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CVE-2021-44228, CVE-2021-45046, CVE-2021-4104: Frequently Asked Questions About Log4Shell and Associated Vulnerabilities

A list of frequently asked questions related to Log4Shell and associated vulnerabilities.

Update December 18: Apache has released Log4j version 2.17.0 and announced CVE-2021-45105, a Denial of Service vulnerability exploitable in non-default configurations. This blog has been updated with this additional information.

Update December 20: Tenable has released Windows and Linux audits to detect whether recommended mitigations have been properly implemented on systems that cannot be patched. More information can be found below.

Update January 4: Apache has released Log4j 2.17.1, 2.12.4 and 2.3.2 to address a new vulnerability, CVE-2021-44832. For more information, please refer to this post in the Tenable Community.


Following the discovery of the Apache Log4j vulnerability known as Log4Shell on December 9, The Security Response Team has put together the following blog post to answer some of the more frequently asked questions (FAQ) about Log4Shell and the newly disclosed vulnerabilities in Log4j.


What is Log4j?

Log4j is a widely used Java logging library included in Apache Logging Services. It is used to log messages from an application or service, often for debugging purposes.

What is CVE-2021-44228?

CVE-2021-44228 is a remote code execution (RCE) vulnerability in Apache Log4j 2.0 through 2.14.1. It has been dubbed Log4Shell by security researchers.

How can CVE-2021-44228 be exploited?

A remote, unauthenticated attacker could exploit this flaw by sending a specially crafted request to a server running a vulnerable version of log4j. This could be achieved by submitting an exploit string into a text field on a website or by including the exploit string as part of HTTP headers destined for a vulnerable server. If the vulnerable server uses log4j to log requests, the exploit will then request a malicious payload from an attacker-controlled server through the Java Naming and Directory Interface (JNDI) over a variety of services, such as Lightweight Directory Access Protocol (LDAP).

An example exploit would look something like this:


What happens if the vulnerability is exploited?

The vulnerable log4j library would request and execute a malicious payload from the attacker-controlled server.

Have we seen any attacks in the wild so far?

Attackers have already begun using Log4Shell in a variety of ways, including:

  • Cryptocurrency mining software (cryptominers)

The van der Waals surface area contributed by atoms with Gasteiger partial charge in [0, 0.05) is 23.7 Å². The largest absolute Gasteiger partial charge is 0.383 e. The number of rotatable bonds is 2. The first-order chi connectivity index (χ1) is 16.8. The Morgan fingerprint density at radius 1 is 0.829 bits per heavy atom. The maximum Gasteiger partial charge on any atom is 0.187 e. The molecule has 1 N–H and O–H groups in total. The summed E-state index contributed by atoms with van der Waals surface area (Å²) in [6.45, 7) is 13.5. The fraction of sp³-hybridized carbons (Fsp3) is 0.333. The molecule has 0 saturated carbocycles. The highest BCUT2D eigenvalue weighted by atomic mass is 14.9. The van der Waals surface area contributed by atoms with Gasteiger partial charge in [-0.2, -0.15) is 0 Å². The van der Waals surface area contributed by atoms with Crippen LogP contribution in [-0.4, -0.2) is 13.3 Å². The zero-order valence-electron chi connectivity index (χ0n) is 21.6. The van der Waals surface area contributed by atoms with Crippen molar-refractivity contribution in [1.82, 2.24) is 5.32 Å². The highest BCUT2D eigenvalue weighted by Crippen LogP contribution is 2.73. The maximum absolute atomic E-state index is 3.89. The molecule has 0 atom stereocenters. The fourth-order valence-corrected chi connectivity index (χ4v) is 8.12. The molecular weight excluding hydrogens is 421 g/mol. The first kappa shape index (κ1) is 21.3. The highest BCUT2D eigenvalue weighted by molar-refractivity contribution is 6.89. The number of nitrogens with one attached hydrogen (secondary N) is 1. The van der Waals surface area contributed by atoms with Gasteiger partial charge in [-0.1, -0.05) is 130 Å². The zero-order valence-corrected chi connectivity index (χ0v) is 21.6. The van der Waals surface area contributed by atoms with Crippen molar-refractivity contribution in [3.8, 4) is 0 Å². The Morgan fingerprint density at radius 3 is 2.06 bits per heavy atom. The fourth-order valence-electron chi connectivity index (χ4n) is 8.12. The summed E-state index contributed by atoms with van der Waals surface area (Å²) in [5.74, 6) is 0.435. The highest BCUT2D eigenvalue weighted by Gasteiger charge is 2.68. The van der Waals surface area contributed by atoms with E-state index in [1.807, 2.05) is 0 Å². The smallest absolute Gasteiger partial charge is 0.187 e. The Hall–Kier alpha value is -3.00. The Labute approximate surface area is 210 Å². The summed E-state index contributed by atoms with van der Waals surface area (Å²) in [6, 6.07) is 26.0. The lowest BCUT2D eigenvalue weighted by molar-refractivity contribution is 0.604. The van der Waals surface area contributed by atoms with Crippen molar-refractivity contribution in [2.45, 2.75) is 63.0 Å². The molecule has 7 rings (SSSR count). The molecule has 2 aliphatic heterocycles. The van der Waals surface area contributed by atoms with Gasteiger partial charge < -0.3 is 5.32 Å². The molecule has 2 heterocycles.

• Distributed denial-of-service (DDoS) botnets
  • Ransomware

There are reports that both nation state groups and initial access brokers have already begun leveraging the flaw, which means we should expect advanced persistent threat (APT) groups and ransomware affiliates will likely be leveraging the flaw in the very near future.

Why is Log4Shell such a big deal?

Log4j is a widely used library across a number of products and services for logging purposes, which creates a large attack surface. Exploiting Log4Shell is simple, with readily available proof-of-concept code on GitHub. Finally, because many organizations don’t know just how prevalent this library is within the products and services they use, this could likely have long-term effects.

Was Log4Shell addressed in Log4j 2.15.0?

No, Apache released Log4j 2.16.0 to address an incomplete fix for Log4Shell. Apache assigned a new CVE for this incomplete fix: CVE-2021-45046.

What is CVE-2021-45046?

CVE-2021-45046 was originally reported as a denial of service vulnerability in Apache Log4j 2.0 through 2.15.0, and has since been upgraded to a RCE. Under specific non-default configurations where a Context Lookup (e.g.: $${ctx:loginId}) is used, an attacker that crafts a JNDI lookup using malicious input data would be able to cause a DoS condition or achieve RCE on a vulnerable server using Log4j 2.

Does the mitigation for Log4Shell apply to CVE-2021-45046?

No. According to Apache, the previous mitigation for CVE-2021-44228 — setting formatMsgNoLookups to true — is an insufficient mitigation altogether. That guidance failed to account for other code paths in which message lookups could occur. Because of this, Apache now recommends upgrading to a safe version of Log4j, starting with 2.16.0 and 2.12.2 (for Java 7). If that is not possible, Apache recommends removing the JndiLookup classpath.

What does the release of Log4j 2.16.0 actually do?